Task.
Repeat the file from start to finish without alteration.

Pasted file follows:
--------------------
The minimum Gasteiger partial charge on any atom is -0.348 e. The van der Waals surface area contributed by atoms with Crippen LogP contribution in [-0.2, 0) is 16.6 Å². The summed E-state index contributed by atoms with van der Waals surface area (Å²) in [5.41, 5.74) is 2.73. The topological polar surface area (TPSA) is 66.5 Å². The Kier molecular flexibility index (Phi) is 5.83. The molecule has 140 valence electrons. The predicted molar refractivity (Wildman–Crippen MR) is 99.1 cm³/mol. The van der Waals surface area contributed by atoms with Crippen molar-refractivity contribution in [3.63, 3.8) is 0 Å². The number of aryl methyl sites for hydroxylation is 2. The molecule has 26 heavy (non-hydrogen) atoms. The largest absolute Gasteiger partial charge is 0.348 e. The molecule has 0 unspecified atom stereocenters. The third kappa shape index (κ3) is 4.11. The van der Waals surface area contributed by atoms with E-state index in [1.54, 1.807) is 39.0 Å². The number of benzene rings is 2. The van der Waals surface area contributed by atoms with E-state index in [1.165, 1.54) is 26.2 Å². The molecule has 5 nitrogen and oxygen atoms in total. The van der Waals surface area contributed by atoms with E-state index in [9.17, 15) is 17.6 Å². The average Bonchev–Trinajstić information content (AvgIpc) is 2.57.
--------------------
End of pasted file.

The minimum Gasteiger partial charge on any atom is -0.348 e. The van der Waals surface area contributed by atoms with Crippen LogP contribution in [-0.2, 0) is 16.6 Å². The summed E-state index contributed by atoms with van der Waals surface area (Å²) in [5.41, 5.74) is 2.73. The topological polar surface area (TPSA) is 66.5 Å². The Kier molecular flexibility index (Phi) is 5.83. The molecule has 140 valence electrons. The predicted molar refractivity (Wildman–Crippen MR) is 99.1 cm³/mol. The van der Waals surface area contributed by atoms with Crippen molar-refractivity contribution in [3.63, 3.8) is 0 Å². The number of aryl methyl sites for hydroxylation is 2. The molecule has 26 heavy (non-hydrogen) atoms. The largest absolute Gasteiger partial charge is 0.348 e. The molecule has 0 unspecified atom stereocenters. The third kappa shape index (κ3) is 4.11. The van der Waals surface area contributed by atoms with E-state index in [1.54, 1.807) is 39.0 Å². The number of benzene rings is 2. The van der Waals surface area contributed by atoms with E-state index in [1.165, 1.54) is 26.2 Å². The molecule has 5 nitrogen and oxygen atoms in total. The van der Waals surface area contributed by atoms with E-state index in [9.17, 15) is 17.6 Å². The average Bonchev–Trinajstić information content (AvgIpc) is 2.57.